Shuffle off to Buffalo. NOT : LUSENET : Unk's Troll-free Private Saloon : One Thread Friday December 28


Six Feet of Snow Buries Buffalo

By CAROLYN THOMPSON, Associated Press Writer

BUFFALO, N.Y. (AP) - Five straight days of unprecedented storms have pelted Buffalo with 6 feet of snow, leaving the area in a state of emergency Friday and settings several records.

The National Weather Service (news - web sites) said early Friday that 72.1 inches of snow - more than two-thirds of the city's yearly average - have fallen since Monday.

Another foot was expected Friday before the snow moved south to ski country.

Buffalo residents met the weather with civic spirit. ``We may get hit in the wintertime, but we don't have earthquakes, we don't have tornadoes, we don't have mudslides, we don't have anything that's going to kill someone,'' said Kevin Creighton, 31. ``We do get bad snow. I can live with that.''

Among the records set:

- The 73.3 inches of snow this month makes December the snowiest month in Buffalo history. The old record of 68.4 inches had stood since December 1985.

-The 35.4 inches of snow that fell from 6 a.m. Thursday to 6 a.m. Friday ranks as the second-highest 24-hour total. The record is 37.9 inches, Dec. 9-10, 1995.

-The 44 inches on the ground at the weather service's airport measuring station Friday eclipsed the 42-inch record set in January 1977. The reading is less than the total snowfall because some snow has melted and the remainder has compacted.

A state of emergency was declared for all of Erie County. ``Basically, the city is shut down,'' said Matt Brown, spokesman for Mayor Anthony Masiello. After opening briefly early Friday to allow a flight to land, the Buffalo Niagara International Airport was closed until at least midday.

``I come up here about once a year just to remind myself why I live in Florida,'' said Jay Patterson of Orlando, who was among travelers stranded at the airport when it closed Thursday.

Driving was banned in Buffalo and several suburbs. Most major roadways, including nearly 75 miles of the New York State Thruway, remained closed. Only essential government, medical and emergency workers were allowed on the roads.

The weather came on the heels of two mild months of weather in Buffalo. The city received no snow in November, and temperatures were in the 60s in early December.

That changed on Christmas Eve when the snowfall rumbled into town. Streets in and out of the city were shut down Thursday, and pedestrians were left plodding through chest-high drifts. At least one traffic death was blamed on the storm, that of a 50-year-old woman whose car was struck Wednesday by a pickup truck on an icy suburban street.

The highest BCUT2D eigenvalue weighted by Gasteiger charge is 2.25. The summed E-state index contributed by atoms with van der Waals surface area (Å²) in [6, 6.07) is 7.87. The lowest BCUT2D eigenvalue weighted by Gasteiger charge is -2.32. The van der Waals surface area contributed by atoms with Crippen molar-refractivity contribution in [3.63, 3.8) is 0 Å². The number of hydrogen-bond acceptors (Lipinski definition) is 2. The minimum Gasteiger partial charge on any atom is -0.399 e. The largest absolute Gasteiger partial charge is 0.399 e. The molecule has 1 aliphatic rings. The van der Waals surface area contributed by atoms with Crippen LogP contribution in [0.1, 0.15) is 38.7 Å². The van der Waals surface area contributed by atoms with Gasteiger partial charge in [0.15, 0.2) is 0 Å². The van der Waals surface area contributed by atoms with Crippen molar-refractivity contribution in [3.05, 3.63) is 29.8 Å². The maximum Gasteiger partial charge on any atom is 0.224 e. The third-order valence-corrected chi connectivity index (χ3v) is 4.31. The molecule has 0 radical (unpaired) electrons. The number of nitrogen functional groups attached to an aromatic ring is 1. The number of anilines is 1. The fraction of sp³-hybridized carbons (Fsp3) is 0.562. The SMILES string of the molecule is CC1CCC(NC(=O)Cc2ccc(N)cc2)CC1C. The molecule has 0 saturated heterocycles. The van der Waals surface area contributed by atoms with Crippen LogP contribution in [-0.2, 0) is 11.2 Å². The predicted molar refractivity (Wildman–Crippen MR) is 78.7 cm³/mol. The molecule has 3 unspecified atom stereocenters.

Buffalo is accustomed to astonishing amounts of snow from ``lake effect'' storms, which pick up moisture from Lake Erie. The average winter snow total is 93.5 inches.

But this week's snowfall was huge even by Buffalo standards. Large masses of cold air were siphoning moisture from the lake and dropping it in bands of snow.

City, county and state workers were sent home around midday Thursday, about the same time a storm band passed through downtown, producing a near whiteout.

``We had such a good fall and a great summer. What are you going to do?'' asked Joe Jacobbi, working the takeout counter at his pizza parlor. ``It came so late in the season that at least spring isn't too far away.''

The 33.6 inches of snow that fell into Friday morning was the second highest accumulation for a 24-hour period in Buffalo history. The 25.2 inches that fell from Monday to Tuesday is No. 4 on the record list.

The record of 37.9 inches that fell Dec. 9-10, 1995, is not out of reach for later Friday, the weather service said.

``It entrenched over us, and it doesn't want to give up,'' meteorologist Ed Reich said.

-- (, December 28, 2001


Those poor bastards. Better them than me though.

-- Jack Booted Thug (, December 28, 2001.

Buffalo, N.Y. is located in one of the world’s most prolific snow belts and has historically been the recipient of massive volumes of snow in short periods of time. Weather in the U.S. normally moves from west to east and Buffalo is located in the eastern end of the Great Lakes complex. This time of year, the ‘lake-effect’ snow will arrive in the Buffalo area with a vengeance, having collected itself over the entire Great Lakes only to end up making landfall in upstate Western New York. When the mean temperature of the lake water is higher than the surrounding landmasses, the amounts of dumped snow can be overwhelming.

In February of 1969, I was driving from Syracuse N.Y. to Watertown, which is located on the eastern end of Lake Ontario. I had stopped to get gas and before 5 minutes had passed it became almost impossible to continue driving. I, along with many others was stranded at this small facility for 3 days.

-- So (, December 29, 2001.


-- John (, December 29, 2001.

Re global warming, it's temperature, not snowfall, that is relevant.

(Actually, if the temperature of the Great Lakes is higher than usual, I would think this would have contributed to an unusual amount of moisture in the air.)

-- Peter Errington (, December 29, 2001.

The water temperature is higher so you are correct in the reason for this "gift" from Mother Nature.

-- Jack Booted Thug (, December 29, 2001.

A month ago they were golfing in short pants. Member reading bout "3 times in 130 years" data chronicling such a heat wave. Even the cherry trees got fooled into blossoming. Nature is my favorite Mom.

-- Carlos (, December 29, 2001.

Moderation questions? read the FAQ